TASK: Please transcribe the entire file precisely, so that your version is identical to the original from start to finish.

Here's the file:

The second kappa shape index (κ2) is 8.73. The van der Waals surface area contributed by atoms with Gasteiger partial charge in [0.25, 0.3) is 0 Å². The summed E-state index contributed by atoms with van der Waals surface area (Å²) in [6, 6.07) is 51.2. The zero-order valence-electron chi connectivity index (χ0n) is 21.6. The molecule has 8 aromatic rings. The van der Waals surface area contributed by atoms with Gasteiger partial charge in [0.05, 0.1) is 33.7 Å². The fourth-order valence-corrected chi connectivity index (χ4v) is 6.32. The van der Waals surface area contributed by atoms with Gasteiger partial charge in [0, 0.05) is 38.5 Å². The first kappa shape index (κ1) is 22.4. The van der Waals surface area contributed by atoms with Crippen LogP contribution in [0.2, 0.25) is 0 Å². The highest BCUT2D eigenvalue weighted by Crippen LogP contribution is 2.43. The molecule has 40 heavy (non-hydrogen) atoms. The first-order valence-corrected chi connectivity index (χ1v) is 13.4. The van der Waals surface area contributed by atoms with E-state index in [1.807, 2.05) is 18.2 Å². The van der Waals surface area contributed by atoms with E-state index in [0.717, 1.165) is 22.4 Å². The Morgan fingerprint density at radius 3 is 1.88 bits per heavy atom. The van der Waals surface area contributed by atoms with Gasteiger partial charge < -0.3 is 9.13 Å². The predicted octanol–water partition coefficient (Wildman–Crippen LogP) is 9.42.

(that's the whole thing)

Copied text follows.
The second kappa shape index (κ2) is 8.73. The van der Waals surface area contributed by atoms with Gasteiger partial charge in [0.25, 0.3) is 0 Å². The summed E-state index contributed by atoms with van der Waals surface area (Å²) in [6, 6.07) is 51.2. The zero-order valence-electron chi connectivity index (χ0n) is 21.6. The molecule has 8 aromatic rings. The van der Waals surface area contributed by atoms with Gasteiger partial charge in [0.05, 0.1) is 33.7 Å². The fourth-order valence-corrected chi connectivity index (χ4v) is 6.32. The van der Waals surface area contributed by atoms with Gasteiger partial charge in [0, 0.05) is 38.5 Å². The first kappa shape index (κ1) is 22.4. The van der Waals surface area contributed by atoms with Crippen LogP contribution in [0.2, 0.25) is 0 Å². The highest BCUT2D eigenvalue weighted by Crippen LogP contribution is 2.43. The molecule has 40 heavy (non-hydrogen) atoms. The first-order valence-corrected chi connectivity index (χ1v) is 13.4. The van der Waals surface area contributed by atoms with E-state index in [1.807, 2.05) is 18.2 Å². The van der Waals surface area contributed by atoms with E-state index in [0.717, 1.165) is 22.4 Å². The Morgan fingerprint density at radius 3 is 1.88 bits per heavy atom. The van der Waals surface area contributed by atoms with Gasteiger partial charge < -0.3 is 9.13 Å². The predicted octanol–water partition coefficient (Wildman–Crippen LogP) is 9.42.